Nick Clegg has gone further than ever before in calling for a liberalisation of Britain's drug laws, saying that "if you are anti-drugs you should be pro-reform".
The deputy prime minister demanded that Britain abandon its current drugs policy during a visit to Colombia, where he met former guerrilla fighters and victims of the conflict in the country.
"I believe we owe it to both our young people at home and countries abroad – like Colombia – who have been blighted by this unwinnable war, to look at different approaches that could cut the levels of violence, addiction and criminal profit," he said.
"We should be led by the evidence of what works, not guesswork.
"Being here today has hammered home to me that drugs are a global problem which create victims all around the world.
"The war on drugs is not a war we are winning and I am firmly of the view that it is time to do something different."
Clegg made the comments following a bilateral meeting with president Juan Manuel Santos of Colombia, who has been highly vocal about his desire to see international reform of drug laws.
The president sponsored the influential report produced by the Organisation of America States in 2013, which set out alternatives to the war on drugs.
Clegg previously backed calls by the home affairs committee for a royal commission on UK drug laws, but the idea was shot down by the prime minister.
David Cameron and home secretary Theresa May have cited falling rates of illicit drug use as proof the current government strategy is working.
Instead, Clegg sent Lib Dem Home Office minister Norman Baker on a global fact-finding mission to assess the various experiments with drug law being conducted across the world, including in several US states, Uruguay and Portugal.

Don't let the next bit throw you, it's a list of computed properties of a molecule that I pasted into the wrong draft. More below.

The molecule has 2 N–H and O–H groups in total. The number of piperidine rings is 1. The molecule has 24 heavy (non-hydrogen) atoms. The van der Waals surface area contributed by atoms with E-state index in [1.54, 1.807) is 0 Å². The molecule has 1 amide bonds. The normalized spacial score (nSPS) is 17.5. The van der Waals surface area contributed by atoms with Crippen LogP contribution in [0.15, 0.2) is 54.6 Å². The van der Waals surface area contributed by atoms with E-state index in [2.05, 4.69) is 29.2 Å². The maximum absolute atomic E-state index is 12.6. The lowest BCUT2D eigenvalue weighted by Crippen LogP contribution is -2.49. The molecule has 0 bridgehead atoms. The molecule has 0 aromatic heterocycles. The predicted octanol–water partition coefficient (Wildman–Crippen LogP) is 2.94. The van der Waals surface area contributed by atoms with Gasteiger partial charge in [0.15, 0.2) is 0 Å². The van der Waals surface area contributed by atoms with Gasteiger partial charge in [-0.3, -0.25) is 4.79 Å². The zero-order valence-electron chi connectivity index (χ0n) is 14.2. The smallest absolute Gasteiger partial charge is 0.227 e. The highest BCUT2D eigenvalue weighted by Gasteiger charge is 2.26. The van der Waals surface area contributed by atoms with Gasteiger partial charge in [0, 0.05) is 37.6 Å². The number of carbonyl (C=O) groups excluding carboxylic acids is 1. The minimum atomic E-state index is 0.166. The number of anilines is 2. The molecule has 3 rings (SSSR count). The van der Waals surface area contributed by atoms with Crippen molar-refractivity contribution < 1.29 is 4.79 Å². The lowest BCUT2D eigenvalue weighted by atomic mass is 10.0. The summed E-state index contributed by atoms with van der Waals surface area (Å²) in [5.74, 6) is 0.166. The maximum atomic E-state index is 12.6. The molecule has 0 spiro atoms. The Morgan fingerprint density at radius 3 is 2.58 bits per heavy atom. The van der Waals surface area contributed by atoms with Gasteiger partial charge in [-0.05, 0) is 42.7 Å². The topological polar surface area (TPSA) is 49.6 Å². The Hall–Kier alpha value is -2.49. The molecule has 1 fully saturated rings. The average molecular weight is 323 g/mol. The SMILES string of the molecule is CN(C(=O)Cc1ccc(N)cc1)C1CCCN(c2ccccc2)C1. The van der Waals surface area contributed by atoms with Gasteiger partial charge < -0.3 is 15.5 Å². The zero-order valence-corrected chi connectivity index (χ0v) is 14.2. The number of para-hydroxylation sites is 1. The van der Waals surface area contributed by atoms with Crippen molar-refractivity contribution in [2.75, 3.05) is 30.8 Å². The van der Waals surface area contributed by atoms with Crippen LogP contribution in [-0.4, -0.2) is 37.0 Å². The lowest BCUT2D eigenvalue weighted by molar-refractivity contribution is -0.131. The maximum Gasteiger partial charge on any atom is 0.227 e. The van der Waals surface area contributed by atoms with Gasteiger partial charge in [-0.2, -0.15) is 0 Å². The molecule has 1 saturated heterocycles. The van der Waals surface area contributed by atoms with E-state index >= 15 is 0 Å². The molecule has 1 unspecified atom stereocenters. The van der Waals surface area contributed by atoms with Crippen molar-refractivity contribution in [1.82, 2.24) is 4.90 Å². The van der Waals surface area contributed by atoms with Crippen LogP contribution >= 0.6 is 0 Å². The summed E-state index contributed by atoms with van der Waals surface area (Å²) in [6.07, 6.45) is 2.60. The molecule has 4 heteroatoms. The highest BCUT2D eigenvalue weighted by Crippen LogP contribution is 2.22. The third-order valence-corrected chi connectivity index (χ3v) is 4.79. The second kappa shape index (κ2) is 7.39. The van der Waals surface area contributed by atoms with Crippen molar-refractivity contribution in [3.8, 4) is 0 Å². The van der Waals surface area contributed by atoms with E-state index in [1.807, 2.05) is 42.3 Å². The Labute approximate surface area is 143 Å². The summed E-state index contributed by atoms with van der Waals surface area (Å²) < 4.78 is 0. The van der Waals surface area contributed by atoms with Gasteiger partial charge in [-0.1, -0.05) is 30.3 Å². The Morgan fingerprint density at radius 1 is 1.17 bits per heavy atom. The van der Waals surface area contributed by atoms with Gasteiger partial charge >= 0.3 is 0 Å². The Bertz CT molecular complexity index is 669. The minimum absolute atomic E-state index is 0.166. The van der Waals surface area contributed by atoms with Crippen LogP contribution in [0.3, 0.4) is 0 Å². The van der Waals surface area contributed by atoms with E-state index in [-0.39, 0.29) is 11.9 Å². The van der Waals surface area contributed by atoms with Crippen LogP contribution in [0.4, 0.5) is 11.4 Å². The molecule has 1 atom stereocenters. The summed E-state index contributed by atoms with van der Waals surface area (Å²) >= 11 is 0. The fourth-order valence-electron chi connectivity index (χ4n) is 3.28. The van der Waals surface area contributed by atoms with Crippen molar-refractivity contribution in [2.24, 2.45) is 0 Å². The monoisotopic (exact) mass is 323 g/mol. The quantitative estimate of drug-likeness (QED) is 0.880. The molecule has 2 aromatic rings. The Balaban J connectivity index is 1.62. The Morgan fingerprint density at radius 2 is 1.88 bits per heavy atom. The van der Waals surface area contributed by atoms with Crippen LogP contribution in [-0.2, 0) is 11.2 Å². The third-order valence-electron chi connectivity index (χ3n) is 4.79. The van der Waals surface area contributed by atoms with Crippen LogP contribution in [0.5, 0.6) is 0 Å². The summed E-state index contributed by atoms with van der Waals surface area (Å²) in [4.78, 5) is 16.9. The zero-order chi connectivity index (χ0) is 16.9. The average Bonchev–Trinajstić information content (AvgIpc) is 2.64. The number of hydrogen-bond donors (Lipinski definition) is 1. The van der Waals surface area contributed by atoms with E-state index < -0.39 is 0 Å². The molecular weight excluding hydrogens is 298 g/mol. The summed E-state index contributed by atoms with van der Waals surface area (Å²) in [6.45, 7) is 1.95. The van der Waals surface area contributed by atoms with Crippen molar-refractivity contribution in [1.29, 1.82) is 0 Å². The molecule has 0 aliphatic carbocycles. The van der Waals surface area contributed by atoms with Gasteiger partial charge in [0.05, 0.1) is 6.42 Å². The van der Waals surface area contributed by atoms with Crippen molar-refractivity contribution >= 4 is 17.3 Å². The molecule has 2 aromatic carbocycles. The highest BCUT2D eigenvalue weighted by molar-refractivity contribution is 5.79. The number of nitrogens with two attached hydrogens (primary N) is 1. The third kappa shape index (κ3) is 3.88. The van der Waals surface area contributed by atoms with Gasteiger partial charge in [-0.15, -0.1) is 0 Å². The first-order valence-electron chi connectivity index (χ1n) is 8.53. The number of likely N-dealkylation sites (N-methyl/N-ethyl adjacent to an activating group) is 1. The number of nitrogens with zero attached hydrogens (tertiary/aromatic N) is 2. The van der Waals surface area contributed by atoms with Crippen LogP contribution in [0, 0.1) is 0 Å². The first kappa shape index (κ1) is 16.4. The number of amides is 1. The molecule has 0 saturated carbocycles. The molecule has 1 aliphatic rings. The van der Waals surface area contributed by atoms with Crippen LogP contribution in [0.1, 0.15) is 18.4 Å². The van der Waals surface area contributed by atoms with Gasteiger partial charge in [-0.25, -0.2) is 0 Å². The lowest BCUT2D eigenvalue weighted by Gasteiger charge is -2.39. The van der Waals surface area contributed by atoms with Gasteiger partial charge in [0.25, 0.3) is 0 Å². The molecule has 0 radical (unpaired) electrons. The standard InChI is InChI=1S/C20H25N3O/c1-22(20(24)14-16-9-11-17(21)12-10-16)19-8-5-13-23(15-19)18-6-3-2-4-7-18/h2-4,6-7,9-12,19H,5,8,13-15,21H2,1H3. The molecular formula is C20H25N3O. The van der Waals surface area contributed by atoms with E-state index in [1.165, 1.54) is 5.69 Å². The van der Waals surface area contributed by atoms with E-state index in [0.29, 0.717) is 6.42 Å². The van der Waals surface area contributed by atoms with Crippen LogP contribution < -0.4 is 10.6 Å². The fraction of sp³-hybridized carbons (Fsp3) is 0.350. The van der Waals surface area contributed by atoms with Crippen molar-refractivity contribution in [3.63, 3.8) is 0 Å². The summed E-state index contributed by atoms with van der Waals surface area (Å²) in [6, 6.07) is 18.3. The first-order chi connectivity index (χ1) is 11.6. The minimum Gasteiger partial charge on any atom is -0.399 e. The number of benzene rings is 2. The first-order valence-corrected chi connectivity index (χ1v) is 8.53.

Baker's report will end in a party review which is likely to feed into its manifesto for the general election.
"President Santos has shown great leadership in sponsoring the influential report produced by the Organisation of America States in 2013. We need more research of this kind which approaches the problem without pre-conceptions," Clegg said.
"That is why the OAS study is so significant and why back home Norman Baker is conducting our own study of international alternatives."
The deputy prime minister proposed that European countries work together to come up with a common position on drug legislation ahead of a UN special session on drug law reform in 2016.
Clegg's trip also saw him visit a Colombian Reintegration Agency (ACR) centre – a shop run by the Colombian government for ex-guerrilla fighters who are going through a seven-year reintegration process to help them back into mainstream Colombian society.
As well as being involved in paramilitary conflict, guerrilla groups are often heavily involved in the manufacture and trade of illegal drugs.